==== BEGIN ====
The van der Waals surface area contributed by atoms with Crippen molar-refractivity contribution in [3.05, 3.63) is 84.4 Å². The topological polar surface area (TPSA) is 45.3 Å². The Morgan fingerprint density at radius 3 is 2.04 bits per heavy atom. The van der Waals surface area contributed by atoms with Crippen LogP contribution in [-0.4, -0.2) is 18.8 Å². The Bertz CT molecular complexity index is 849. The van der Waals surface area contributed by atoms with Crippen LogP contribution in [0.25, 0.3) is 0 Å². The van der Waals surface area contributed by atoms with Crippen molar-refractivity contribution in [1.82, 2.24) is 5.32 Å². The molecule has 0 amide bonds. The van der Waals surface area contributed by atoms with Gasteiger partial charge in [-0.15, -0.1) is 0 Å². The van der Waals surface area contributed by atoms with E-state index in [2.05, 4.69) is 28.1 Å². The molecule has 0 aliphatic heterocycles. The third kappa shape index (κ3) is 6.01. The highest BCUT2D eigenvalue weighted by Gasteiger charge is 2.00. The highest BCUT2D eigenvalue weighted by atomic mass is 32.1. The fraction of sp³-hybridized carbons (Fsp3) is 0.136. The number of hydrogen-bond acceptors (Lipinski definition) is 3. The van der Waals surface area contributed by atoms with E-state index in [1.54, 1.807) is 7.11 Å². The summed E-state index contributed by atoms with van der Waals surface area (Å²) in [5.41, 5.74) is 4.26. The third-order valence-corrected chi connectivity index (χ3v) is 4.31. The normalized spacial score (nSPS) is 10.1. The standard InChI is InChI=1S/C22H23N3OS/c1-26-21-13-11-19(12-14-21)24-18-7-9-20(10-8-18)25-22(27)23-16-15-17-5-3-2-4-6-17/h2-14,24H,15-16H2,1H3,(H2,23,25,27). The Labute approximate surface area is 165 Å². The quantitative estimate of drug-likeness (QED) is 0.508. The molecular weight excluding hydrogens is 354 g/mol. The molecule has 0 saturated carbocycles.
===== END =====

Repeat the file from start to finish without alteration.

The van der Waals surface area contributed by atoms with Crippen molar-refractivity contribution in [3.05, 3.63) is 84.4 Å². The topological polar surface area (TPSA) is 45.3 Å². The Morgan fingerprint density at radius 3 is 2.04 bits per heavy atom. The van der Waals surface area contributed by atoms with Crippen LogP contribution in [-0.4, -0.2) is 18.8 Å². The Bertz CT molecular complexity index is 849. The van der Waals surface area contributed by atoms with Crippen LogP contribution in [0.25, 0.3) is 0 Å². The van der Waals surface area contributed by atoms with Crippen molar-refractivity contribution in [1.82, 2.24) is 5.32 Å². The molecule has 0 amide bonds. The van der Waals surface area contributed by atoms with Gasteiger partial charge in [-0.15, -0.1) is 0 Å². The van der Waals surface area contributed by atoms with E-state index in [2.05, 4.69) is 28.1 Å². The molecule has 0 aliphatic heterocycles. The third kappa shape index (κ3) is 6.01. The highest BCUT2D eigenvalue weighted by Gasteiger charge is 2.00. The highest BCUT2D eigenvalue weighted by atomic mass is 32.1. The fraction of sp³-hybridized carbons (Fsp3) is 0.136. The number of hydrogen-bond acceptors (Lipinski definition) is 3. The van der Waals surface area contributed by atoms with E-state index in [1.54, 1.807) is 7.11 Å². The summed E-state index contributed by atoms with van der Waals surface area (Å²) in [5.41, 5.74) is 4.26. The third-order valence-corrected chi connectivity index (χ3v) is 4.31. The normalized spacial score (nSPS) is 10.1. The standard InChI is InChI=1S/C22H23N3OS/c1-26-21-13-11-19(12-14-21)24-18-7-9-20(10-8-18)25-22(27)23-16-15-17-5-3-2-4-6-17/h2-14,24H,15-16H2,1H3,(H2,23,25,27). The Labute approximate surface area is 165 Å². The quantitative estimate of drug-likeness (QED) is 0.508. The molecular weight excluding hydrogens is 354 g/mol. The molecule has 0 saturated carbocycles.